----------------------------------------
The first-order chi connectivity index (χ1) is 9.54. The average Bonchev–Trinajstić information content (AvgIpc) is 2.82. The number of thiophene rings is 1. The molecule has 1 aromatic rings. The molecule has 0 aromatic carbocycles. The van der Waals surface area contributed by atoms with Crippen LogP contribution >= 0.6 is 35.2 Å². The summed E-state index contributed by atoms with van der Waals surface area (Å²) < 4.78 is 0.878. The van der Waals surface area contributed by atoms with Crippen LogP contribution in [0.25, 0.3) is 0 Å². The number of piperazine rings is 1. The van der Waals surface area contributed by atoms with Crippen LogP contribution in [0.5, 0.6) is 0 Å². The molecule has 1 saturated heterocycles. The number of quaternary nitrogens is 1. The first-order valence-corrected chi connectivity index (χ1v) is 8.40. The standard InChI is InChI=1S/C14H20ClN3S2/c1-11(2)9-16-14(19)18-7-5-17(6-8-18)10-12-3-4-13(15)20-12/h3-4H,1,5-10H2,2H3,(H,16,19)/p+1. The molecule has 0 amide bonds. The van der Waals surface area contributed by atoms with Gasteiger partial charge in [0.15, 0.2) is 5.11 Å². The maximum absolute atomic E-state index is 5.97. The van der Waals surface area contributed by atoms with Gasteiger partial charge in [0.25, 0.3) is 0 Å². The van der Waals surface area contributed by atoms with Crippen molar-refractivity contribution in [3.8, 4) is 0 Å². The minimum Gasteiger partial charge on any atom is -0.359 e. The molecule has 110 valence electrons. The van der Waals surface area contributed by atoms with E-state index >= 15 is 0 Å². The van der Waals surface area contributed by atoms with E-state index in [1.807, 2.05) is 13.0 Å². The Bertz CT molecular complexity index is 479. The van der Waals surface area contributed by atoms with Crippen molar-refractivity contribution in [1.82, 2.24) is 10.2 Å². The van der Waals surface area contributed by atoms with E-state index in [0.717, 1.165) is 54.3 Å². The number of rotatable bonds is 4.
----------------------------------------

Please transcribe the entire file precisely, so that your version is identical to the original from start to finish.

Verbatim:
The first-order chi connectivity index (χ1) is 9.54. The average Bonchev–Trinajstić information content (AvgIpc) is 2.82. The number of thiophene rings is 1. The molecule has 1 aromatic rings. The molecule has 0 aromatic carbocycles. The van der Waals surface area contributed by atoms with Crippen LogP contribution >= 0.6 is 35.2 Å². The summed E-state index contributed by atoms with van der Waals surface area (Å²) < 4.78 is 0.878. The van der Waals surface area contributed by atoms with Crippen LogP contribution in [0.25, 0.3) is 0 Å². The number of piperazine rings is 1. The van der Waals surface area contributed by atoms with Crippen LogP contribution in [0.5, 0.6) is 0 Å². The molecule has 1 saturated heterocycles. The number of quaternary nitrogens is 1. The first-order valence-corrected chi connectivity index (χ1v) is 8.40. The standard InChI is InChI=1S/C14H20ClN3S2/c1-11(2)9-16-14(19)18-7-5-17(6-8-18)10-12-3-4-13(15)20-12/h3-4H,1,5-10H2,2H3,(H,16,19)/p+1. The molecule has 0 amide bonds. The van der Waals surface area contributed by atoms with Gasteiger partial charge in [0.15, 0.2) is 5.11 Å². The maximum absolute atomic E-state index is 5.97. The van der Waals surface area contributed by atoms with Gasteiger partial charge in [0.25, 0.3) is 0 Å². The van der Waals surface area contributed by atoms with Crippen molar-refractivity contribution in [3.8, 4) is 0 Å². The minimum Gasteiger partial charge on any atom is -0.359 e. The molecule has 110 valence electrons. The van der Waals surface area contributed by atoms with E-state index >= 15 is 0 Å². The van der Waals surface area contributed by atoms with E-state index in [1.807, 2.05) is 13.0 Å². The Bertz CT molecular complexity index is 479. The van der Waals surface area contributed by atoms with Crippen molar-refractivity contribution in [1.82, 2.24) is 10.2 Å². The van der Waals surface area contributed by atoms with E-state index in [0.717, 1.165) is 54.3 Å². The number of rotatable bonds is 4.